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Microsoft chairman Bill Gates and his wife Melinda attend a ceremony presenting them with the 2010 J. William Fulbright Prize for International Understanding at the Library of Congress on October 15, 2010 in Washington, D.C. (Photo: Win McNamee via Getty Images)

Microsoft chairman Bill Gates and his wife Melinda attend a ceremony presenting them with the 2010 J. William Fulbright Prize for International Understanding at the Library of Congress on October 15, 2010 in Washington, D.C. (Photo: Win McNamee via Getty Images)

Bill, Melinda, and the Burdens of the World's Richest People

Greater individual wealth doesn't ensure more happiness, but greater equality could.

Sam Pizzigati


Old adages can often come across as trite. But a trite old adage, we always need to remember, can also speak truth. Consider, for instance, the time-worn maxim that immediately comes to mind whenever we see the awesomely affluent stumble in their personal lives. Just another reminder, we tell ourselves, that “money can’t buy happiness.”

Earlier this week, Billionaire America’s most celebrated couple, Bill and Melinda Gates, stumbled. The pair announced Monday they’re divorcing after 27 years together. Money, apparently, still can’t buy everything that really matters.

Even money by the billions upon billions. The three richest individuals in the world—Bill Gates, Jeff Bezos, and Elon Musk—have now all turned out to be divorced men. Musk leads that parade. He’s already divorced a life-partner three times.

What’s going on here? Does this week’s latest billionaire break-up have something profound to tell us? Let’s dig a bit. And where might we start? How about here: No one—at least no one who claims to be leading a rational life—pursues wealth simply to become wealthier.

Reasonable people and societies treat wealth as simply a means to an end. Greater wealth, we believe, can improve our lot in life, help us become, in a word, happier. But ever more wealth, we also understand, doesn’t ensure us ever more happiness.

“Many very rich men are unhappy,” as the ancient Greek historian Herodotus intoned, “and many in moderate circumstances are fortunate.”

“It’s pretty hard to tell what does bring happiness,” quipped Frank McKinney Hubbard, the early 20th-century Indiana humorist, over two millennia later. “Poverty and wealth have both failed.”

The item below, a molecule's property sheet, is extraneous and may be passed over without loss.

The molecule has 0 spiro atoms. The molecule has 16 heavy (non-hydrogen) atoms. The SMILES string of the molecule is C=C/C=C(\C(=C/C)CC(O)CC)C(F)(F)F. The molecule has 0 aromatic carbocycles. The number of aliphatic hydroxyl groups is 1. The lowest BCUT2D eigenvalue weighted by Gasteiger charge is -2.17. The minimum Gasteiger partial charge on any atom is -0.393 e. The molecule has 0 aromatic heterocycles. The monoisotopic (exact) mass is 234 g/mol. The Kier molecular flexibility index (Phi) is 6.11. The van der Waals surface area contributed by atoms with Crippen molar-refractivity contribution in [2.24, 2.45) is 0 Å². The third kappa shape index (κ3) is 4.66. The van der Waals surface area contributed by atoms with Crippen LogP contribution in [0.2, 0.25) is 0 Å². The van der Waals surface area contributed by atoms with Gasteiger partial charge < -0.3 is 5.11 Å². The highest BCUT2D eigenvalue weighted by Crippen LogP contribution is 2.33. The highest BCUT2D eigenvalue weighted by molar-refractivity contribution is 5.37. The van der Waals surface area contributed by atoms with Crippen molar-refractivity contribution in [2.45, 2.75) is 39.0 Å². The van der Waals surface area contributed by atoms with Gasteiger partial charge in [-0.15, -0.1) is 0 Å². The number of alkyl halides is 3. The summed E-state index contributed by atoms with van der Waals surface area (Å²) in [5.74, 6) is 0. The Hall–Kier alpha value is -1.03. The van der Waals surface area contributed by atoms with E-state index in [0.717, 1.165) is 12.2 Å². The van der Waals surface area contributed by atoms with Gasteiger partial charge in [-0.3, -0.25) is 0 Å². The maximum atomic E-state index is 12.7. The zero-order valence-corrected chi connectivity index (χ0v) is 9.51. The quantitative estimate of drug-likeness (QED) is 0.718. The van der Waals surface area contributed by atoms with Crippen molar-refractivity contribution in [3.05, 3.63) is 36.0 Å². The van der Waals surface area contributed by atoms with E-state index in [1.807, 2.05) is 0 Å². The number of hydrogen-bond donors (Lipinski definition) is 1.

Few of us today would quibble with either Herodotus or Hubbard. We generally look askance at people who turn their lives into single-minded races after riches. So do most social scientists who’ve done research into what makes us happy. Their work suggests a possible social formula for happiness: If most people in a society can sit back, think about their personal situation, and conclude they’re doing better than they used to be doing and about as well as most everyone else, you have the makings of a generally happy society.

The world’s wealthiest nation, the United States, doesn’t come close to fitting this profile. Average Americans today are not contentedly contemplating how nicely their personal fortunes have improved. They’re struggling to get by, to catch up to where they expected to be, and watching while other people—incredibly wealthy people—seem to be leading ever more luxurious and comfortable lives.

And what about those incredibly wealthy people? Most of us have learned not to take their luxury and comfort at face value. Every week, we thumb through the magazines at supermarket checkout counters and read about how wretchedly unhappy the personal lives of rich people can sometimes be. Even storybook couples—like Bill and Melinda Gates—can split. Their wealth cannot fix what ails them.

“Money brings some happiness,” as the playwright Neil Simon once put it. “But after a certain point it just brings more money.”

And trouble. Living with great wealth can be like living amid fun-house mirrors. Wealth distorts. You can never be sure about what you see. Is this person nodding approvingly at what I say because I have expressed a keen insight or because I might contribute to her cause? Is the smile on his face a sign of undying affection or lust for my fortune?

“After I’ve gone out with a man a few times, he starts to tell me how much he loves me,” heiress Doris Duke, worth $1.2 billion at her death in 1993, noted back in her more youthful days. “But how can I know if he really means it?”

Someone who holds great wealth, suggests philosopher Philip Slater, can never know.

“If you gain fame, power, or wealth, you won’t have any trouble finding lovers,” Slater notes, “but they will be people who love fame, power, or wealth.”

The wealthy respond to this reality in various ways. Some become angry. Others become wary of any intimate relationship. And still others respond by seeking a safe refuge. They find intimacy in their fortunes.

“Money,” as the industrialist Armand Hammer boasted, “is my first, last, and only love.”